Book Marks: King Lear would be a Freegan

By Talia Kuhel

This column will discuss how various books have influenced other mediums of entertainment.

via the Guardian

via the Guardian

Freegan: “Somebody who abstains from contributing to the economy and salvages society’s wasted food and resources rather than purchase more themselves.” (Urban Dictionary)

If Freegans couldn’t care less about anything, it’d probably be the mantra that “you are what you eat.” So they scrap up the leftovers in this hyper-consumptive American universe and we, the flagrant spenders on food, are left to feel crazy – crazy for dropping cash on food that Freegans are getting for free.

But then again, Freegans could totally be the crazy ones. They eat out of dumpsters by choice!

At this point, we are left to overthink everything. Am I being taken advantage of whenever I buy anything? Or, am I being taken advantage of by thinking that I am being taken advantage of by ever buying anything?

Don’t blame me for bringing up the hard hitting questions. Four hundred years ago, Shakespeare essentially dropped the same load on his audiences in his iconic tragedy, “King Lear.”

Enter the King in a palace and all of the glitz and glamour that comes with king life. Lear wants to preserve his power, so he maps out a plan for dividing his territory amongst his daughters and begins this weird ritual of trading huge chunks of his kingdom for his daughter’s declarations of love:

“Tell me my daughters –
Since now we will divest us both of rule,
Interest of territory, cause of state –
Which of you shall we say doth love us most?
That we our largest bounty may extend” (1.1. 46-50)

The first daughter, Goneril, blurts out this overdone statement of love and devotion to her father:“Sir, I love you more then words can wield,” to which Lear slices a huge chunk of land and gives it to her (1.1. 53).

The next daughter, Regan, attempts to top that, saying, “Only she [Goneril] comes too short, that I profess / myself an enemy to all other joys /…And I find I am alone felicitate in your dear highness’ love” (1.1. 71-74). And Lear slices another huge chunk of his kingdom.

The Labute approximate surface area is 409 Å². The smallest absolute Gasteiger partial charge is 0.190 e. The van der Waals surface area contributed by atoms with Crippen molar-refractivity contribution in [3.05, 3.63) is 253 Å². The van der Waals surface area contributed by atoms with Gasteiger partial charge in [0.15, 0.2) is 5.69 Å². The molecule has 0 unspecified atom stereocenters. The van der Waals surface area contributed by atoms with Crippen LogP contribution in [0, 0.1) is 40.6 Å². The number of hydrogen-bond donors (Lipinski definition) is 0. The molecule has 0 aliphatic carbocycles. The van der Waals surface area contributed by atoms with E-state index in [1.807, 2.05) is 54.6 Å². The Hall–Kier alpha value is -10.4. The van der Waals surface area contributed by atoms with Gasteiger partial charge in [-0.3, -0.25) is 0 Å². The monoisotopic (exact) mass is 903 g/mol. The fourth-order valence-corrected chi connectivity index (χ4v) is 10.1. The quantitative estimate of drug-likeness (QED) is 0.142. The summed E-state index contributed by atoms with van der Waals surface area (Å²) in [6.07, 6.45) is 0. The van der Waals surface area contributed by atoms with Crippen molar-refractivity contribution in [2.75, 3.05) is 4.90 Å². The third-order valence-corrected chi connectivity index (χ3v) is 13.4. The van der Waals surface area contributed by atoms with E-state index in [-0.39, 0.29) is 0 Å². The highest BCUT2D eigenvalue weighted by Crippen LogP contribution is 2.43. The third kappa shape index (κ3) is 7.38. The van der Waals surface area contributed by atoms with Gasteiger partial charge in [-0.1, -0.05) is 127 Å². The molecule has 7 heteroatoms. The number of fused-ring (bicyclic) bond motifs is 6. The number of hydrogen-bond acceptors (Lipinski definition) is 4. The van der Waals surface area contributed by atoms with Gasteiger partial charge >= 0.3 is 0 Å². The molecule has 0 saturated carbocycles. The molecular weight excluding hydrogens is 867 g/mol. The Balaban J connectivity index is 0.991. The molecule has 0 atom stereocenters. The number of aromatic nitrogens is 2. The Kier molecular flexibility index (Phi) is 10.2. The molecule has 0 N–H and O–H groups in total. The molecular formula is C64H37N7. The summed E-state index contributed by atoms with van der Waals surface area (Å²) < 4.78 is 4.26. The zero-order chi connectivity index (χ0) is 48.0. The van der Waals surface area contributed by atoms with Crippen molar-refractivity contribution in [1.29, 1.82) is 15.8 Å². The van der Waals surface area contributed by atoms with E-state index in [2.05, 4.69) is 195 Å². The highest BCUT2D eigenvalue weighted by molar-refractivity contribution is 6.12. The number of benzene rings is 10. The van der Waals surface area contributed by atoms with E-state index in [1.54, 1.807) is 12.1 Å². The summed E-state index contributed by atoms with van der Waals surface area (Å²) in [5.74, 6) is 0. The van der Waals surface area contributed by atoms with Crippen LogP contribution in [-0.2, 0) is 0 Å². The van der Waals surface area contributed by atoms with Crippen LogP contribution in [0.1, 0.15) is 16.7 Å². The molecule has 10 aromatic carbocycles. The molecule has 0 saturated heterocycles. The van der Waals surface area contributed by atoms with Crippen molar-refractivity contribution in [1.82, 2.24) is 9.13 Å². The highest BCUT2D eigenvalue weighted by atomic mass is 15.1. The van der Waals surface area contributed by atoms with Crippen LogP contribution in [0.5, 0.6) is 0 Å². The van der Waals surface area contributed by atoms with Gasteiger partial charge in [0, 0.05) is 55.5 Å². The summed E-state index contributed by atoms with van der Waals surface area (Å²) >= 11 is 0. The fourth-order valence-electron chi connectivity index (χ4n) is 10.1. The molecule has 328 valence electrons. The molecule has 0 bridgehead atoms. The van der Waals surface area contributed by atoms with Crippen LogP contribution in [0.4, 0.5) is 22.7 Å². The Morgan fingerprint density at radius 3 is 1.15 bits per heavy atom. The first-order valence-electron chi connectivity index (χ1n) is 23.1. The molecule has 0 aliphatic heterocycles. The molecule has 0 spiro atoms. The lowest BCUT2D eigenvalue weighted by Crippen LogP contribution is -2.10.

The last daughter, who has been talking aside to herself throughout about how to measure up to this phony lovey dovey exercise, just destroys the whole ritual with one word: “Nothing, my lord.”(1.1. 86)

The king is outraged! He says, “How, how, Cordelia! mend your speech a little , / Lest it may mar your fortunes!”(1.1. 93-94) In other words, Lear tells his daughter to drop the angsty teenager bit and play the aristocratic game he made up.

By saying the word, “nothing,” Cordelia uses the shell of speech to fill a void that could be silence. She does respond to the King’s request for phony affirmation, but she won’t act in this show. Essentially, she chooses not to trade fake love for fake love, or words of affirmation for an endowment of wealth from his bank. She argues that a true father daughter bond has a natural balance of love and respect, saying, “I love your majesty according to my bond” and that talking about love is as superficial as thinking that a legacy is all about the wealth and land (1.1. 91). Cordelia chooses authentic relationships over the theater of aristocratic relationships that come with a lot of money.